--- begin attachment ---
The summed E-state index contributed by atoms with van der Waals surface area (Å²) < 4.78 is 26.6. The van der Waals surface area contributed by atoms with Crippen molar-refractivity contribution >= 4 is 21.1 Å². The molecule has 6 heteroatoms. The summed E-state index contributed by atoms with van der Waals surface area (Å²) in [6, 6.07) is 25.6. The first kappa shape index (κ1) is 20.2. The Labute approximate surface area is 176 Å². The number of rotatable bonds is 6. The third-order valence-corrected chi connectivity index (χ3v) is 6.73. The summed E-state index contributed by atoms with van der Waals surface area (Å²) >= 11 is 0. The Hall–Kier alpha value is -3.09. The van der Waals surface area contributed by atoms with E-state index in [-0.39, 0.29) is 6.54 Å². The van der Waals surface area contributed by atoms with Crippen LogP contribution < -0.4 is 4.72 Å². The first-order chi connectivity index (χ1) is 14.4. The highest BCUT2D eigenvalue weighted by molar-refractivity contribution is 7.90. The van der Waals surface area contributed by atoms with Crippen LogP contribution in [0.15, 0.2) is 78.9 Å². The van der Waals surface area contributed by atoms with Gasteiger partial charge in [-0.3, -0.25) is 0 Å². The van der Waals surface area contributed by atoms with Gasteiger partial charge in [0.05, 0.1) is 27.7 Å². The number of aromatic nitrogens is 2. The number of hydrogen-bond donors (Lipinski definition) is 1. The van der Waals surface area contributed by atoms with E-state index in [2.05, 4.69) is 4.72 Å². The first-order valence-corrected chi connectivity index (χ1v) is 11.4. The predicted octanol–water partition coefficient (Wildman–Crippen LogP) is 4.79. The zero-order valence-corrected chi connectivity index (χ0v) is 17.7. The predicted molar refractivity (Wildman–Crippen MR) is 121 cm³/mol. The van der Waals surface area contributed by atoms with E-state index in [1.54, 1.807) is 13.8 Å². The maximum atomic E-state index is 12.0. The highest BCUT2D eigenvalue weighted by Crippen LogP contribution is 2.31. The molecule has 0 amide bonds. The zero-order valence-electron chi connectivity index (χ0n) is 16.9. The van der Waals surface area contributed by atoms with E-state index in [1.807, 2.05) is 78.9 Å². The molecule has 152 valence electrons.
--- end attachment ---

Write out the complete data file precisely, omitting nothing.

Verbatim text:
The summed E-state index contributed by atoms with van der Waals surface area (Å²) < 4.78 is 26.6. The van der Waals surface area contributed by atoms with Crippen molar-refractivity contribution >= 4 is 21.1 Å². The molecule has 6 heteroatoms. The summed E-state index contributed by atoms with van der Waals surface area (Å²) in [6, 6.07) is 25.6. The first kappa shape index (κ1) is 20.2. The Labute approximate surface area is 176 Å². The number of rotatable bonds is 6. The third-order valence-corrected chi connectivity index (χ3v) is 6.73. The summed E-state index contributed by atoms with van der Waals surface area (Å²) >= 11 is 0. The Hall–Kier alpha value is -3.09. The van der Waals surface area contributed by atoms with E-state index in [-0.39, 0.29) is 6.54 Å². The van der Waals surface area contributed by atoms with Crippen LogP contribution < -0.4 is 4.72 Å². The first-order chi connectivity index (χ1) is 14.4. The highest BCUT2D eigenvalue weighted by molar-refractivity contribution is 7.90. The van der Waals surface area contributed by atoms with Crippen LogP contribution in [0.15, 0.2) is 78.9 Å². The van der Waals surface area contributed by atoms with Gasteiger partial charge in [-0.3, -0.25) is 0 Å². The van der Waals surface area contributed by atoms with Gasteiger partial charge in [0.05, 0.1) is 27.7 Å². The number of aromatic nitrogens is 2. The number of hydrogen-bond donors (Lipinski definition) is 1. The van der Waals surface area contributed by atoms with E-state index in [2.05, 4.69) is 4.72 Å². The first-order valence-corrected chi connectivity index (χ1v) is 11.4. The predicted octanol–water partition coefficient (Wildman–Crippen LogP) is 4.79. The zero-order valence-corrected chi connectivity index (χ0v) is 17.7. The predicted molar refractivity (Wildman–Crippen MR) is 121 cm³/mol. The van der Waals surface area contributed by atoms with E-state index in [1.54, 1.807) is 13.8 Å². The maximum atomic E-state index is 12.0. The highest BCUT2D eigenvalue weighted by Crippen LogP contribution is 2.31. The molecule has 0 amide bonds. The zero-order valence-electron chi connectivity index (χ0n) is 16.9. The van der Waals surface area contributed by atoms with E-state index in [1.807, 2.05) is 78.9 Å². The molecule has 152 valence electrons.